an adult church

I`m heading to Rome tomorrow morning. The past days have been awhirl with emails and reports, and the suitcase has yet to be packed. I hoped to write another blog post or two before I left, but the dual demon of time and energy got the best of me. Meanwhile, here`s a link to my last month`s column for the Prairie Messenger. It`s titled we need an adult church in which faith will grow.

Now, off to attack those suitcases!

unhappy traditionalists vs unhappy progressives

In response to recent Catholic news headlines, a dear friend mused…

I find it interesting that unhappy traditionalists tend to send letters to Rome (witness the attacks on the Australian bishop, complaints against a newly named French bishop) while progressives unhappy with the status quo assemble and practice what they want to see in the church. This says a lot about our views of church!

It is an astute observation. On one side of the trenches we have Catholics who place all their faith and obedience in the hierarchical leadership (as long as the said leaders are of a traditional mind-set.) These Catholics are the loyal spies for orthodoxy, eyes and ears carefully tuned to spot the heresy or liturgical faux pas. It is their holy duty to record the failings of priests and fellow parishioners. They send regular, carefully written dispatches to their local chancery. If there are no sympathetic diocesan ears, or if the guilty party is the bishop himself, then the accusatory missives are sent directly to Rome.

On the other side of the trenches, we have the Catholics who have lost faith in the hierarchical structure of leadership in the Church. They support priests and bishops of integrity, but will not offer blind obedience based on ordination alone. They believe that the Church is the People of God, and it`s time for God`s people to stand up to injustices and inequality. They gather together for inspiration, support, and to strategize for change. The mere act of gathering will set off warning bells among traditionalists.

The former group believes that excommunications are an effective way of purifying the Church. The latter group does not bow to threats of censure or canonical punishments, as was shown in the recent gathering of the American Catholic Council.

I admit that the above descriptions are stereotypical caricatures, painted with very broad strokes. But it shows the deep theological differences that are present in our Church. As with all trench warfare, there is lots of noise and damage but little progress in finding common ground.

What will it take to cross over this ideological divide?



World Day of Prayer for Vocations

Pope Paul VI instituted the first World Day of Prayer for Vocations, on the Fourth Sunday of Easter, in 1964. The inclusivity of the term vocations varies. Most Catholics were raised to think of vocations in terms of the ministerial priesthood or consecrated (vowed religious) life. Benedict XVI`s letter for the 48th World Day of Prayer for Vocations reflects this definition. Others use the term more broadly to include the laity and our life commitments.  All are vocations and all need our prayers.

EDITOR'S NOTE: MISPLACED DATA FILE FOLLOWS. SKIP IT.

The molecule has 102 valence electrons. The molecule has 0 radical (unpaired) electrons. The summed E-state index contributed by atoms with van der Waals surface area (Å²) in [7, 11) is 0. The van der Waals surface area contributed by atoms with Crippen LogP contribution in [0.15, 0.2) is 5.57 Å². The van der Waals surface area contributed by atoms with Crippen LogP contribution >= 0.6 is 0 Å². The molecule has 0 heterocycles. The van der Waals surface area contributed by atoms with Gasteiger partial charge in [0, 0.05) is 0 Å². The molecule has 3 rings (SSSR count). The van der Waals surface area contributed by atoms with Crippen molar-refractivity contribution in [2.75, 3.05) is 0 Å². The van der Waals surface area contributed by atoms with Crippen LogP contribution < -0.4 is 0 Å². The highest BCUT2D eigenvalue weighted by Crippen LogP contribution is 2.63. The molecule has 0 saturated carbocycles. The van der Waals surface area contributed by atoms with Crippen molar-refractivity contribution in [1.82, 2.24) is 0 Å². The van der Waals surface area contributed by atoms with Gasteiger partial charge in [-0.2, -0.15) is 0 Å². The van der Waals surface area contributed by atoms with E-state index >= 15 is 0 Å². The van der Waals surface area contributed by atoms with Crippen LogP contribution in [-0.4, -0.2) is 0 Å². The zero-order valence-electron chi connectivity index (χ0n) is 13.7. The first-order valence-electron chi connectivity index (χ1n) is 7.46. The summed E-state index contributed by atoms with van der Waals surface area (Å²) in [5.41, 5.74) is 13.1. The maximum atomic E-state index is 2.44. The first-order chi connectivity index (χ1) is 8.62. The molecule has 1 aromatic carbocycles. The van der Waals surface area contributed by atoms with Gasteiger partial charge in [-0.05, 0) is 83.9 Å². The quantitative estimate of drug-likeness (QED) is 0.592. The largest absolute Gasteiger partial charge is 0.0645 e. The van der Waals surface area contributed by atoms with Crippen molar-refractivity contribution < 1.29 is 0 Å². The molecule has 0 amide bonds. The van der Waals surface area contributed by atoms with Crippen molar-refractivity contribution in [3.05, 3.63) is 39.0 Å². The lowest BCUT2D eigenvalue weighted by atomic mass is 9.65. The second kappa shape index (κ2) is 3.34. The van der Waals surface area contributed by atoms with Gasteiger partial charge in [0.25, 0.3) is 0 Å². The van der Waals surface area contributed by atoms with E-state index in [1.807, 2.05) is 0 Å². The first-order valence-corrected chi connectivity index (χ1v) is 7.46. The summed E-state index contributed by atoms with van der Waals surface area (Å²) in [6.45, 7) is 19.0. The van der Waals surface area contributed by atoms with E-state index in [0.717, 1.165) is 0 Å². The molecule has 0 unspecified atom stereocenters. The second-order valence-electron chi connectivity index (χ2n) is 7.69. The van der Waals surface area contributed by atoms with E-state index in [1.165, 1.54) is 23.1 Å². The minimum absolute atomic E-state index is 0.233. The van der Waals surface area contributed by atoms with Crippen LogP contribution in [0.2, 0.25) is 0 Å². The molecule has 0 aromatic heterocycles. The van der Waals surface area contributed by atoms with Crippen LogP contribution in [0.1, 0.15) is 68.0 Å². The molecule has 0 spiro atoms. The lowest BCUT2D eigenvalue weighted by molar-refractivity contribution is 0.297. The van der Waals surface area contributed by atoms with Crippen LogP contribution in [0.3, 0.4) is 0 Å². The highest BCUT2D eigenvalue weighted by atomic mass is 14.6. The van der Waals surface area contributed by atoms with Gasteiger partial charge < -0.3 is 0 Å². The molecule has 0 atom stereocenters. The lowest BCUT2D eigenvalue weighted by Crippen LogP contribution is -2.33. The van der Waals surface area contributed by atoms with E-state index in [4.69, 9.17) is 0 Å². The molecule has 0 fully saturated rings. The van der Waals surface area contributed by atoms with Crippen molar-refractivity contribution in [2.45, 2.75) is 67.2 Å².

As I get older I have a new appreciation of the word, vocation. I`m at the age where peers and friends are firmly established in their professions and careers, or contemplating retirement. My own children are at the other end of the spectrum – still discerning life choices or in the early years of their careers. Discernment in the midst of uncertainty is difficult work and often a long, winding journey before all the pieces fall into place.

Because of our stage in life, we have had many discussions with friends and family about the difference between a job and a vocation. A job is an obligation and responsibility. We drag ourselves out of bed in the morning to face the daily grind of family tasks and paid work. Children must be looked after. Wages must be earned. There is little incentive to do more than the minimum requirement to fulfill our obligation.

A vocation is a calling. It identifies our gifts, talents, and passions, summoning us to use them for the greater good of others. In doing so, we find our own lives fulfilled. Do you know a doctor, nurse, or other health care provider who practises medicine as a vocation as opposed to a job? What about a teacher or professor? What about an emergency responder, fire-fighter, or police officer? What about the server, clerk or cashier who makes your day brighter by their professionalism and pleasant manner? What about the parents or grand-parents who selflessly care for and nurture young ones to their fullest potential? Our world is made better by those who live their daily lives as a vocation, and not just a job.

Our Church is made better by women and men who live faithful lives that honour commitments made to themselves, others, and to God. In a time of soaring divorce rates, women and men continue to pledge their life-long love to each other. And many celebrate silver, golden, and even diamond anniversaries.

With scandals making head-lines around the world, it is a difficult time for young people to contemplate vowed religious life or ordination. Yet contemplate it they do, and with amazing courage they answer the call to a religious vocation. They have as their mentors and models women and men who have joyfully celebrated silver, golden and even diamond jubilees in religious and ordained life.

On this World Day of Prayer, we pray for all young people that they may be open to God`s Spirit calling them to the fullness of life – in whatever vocation they are summoned to. We pray in thanksgiving for all the women and men we know who live their vocations with integrity, commitment and passion. They are our models and our mentors. And we pray that we, too, may be faithful in our own vocations that we may be models and mentors to others.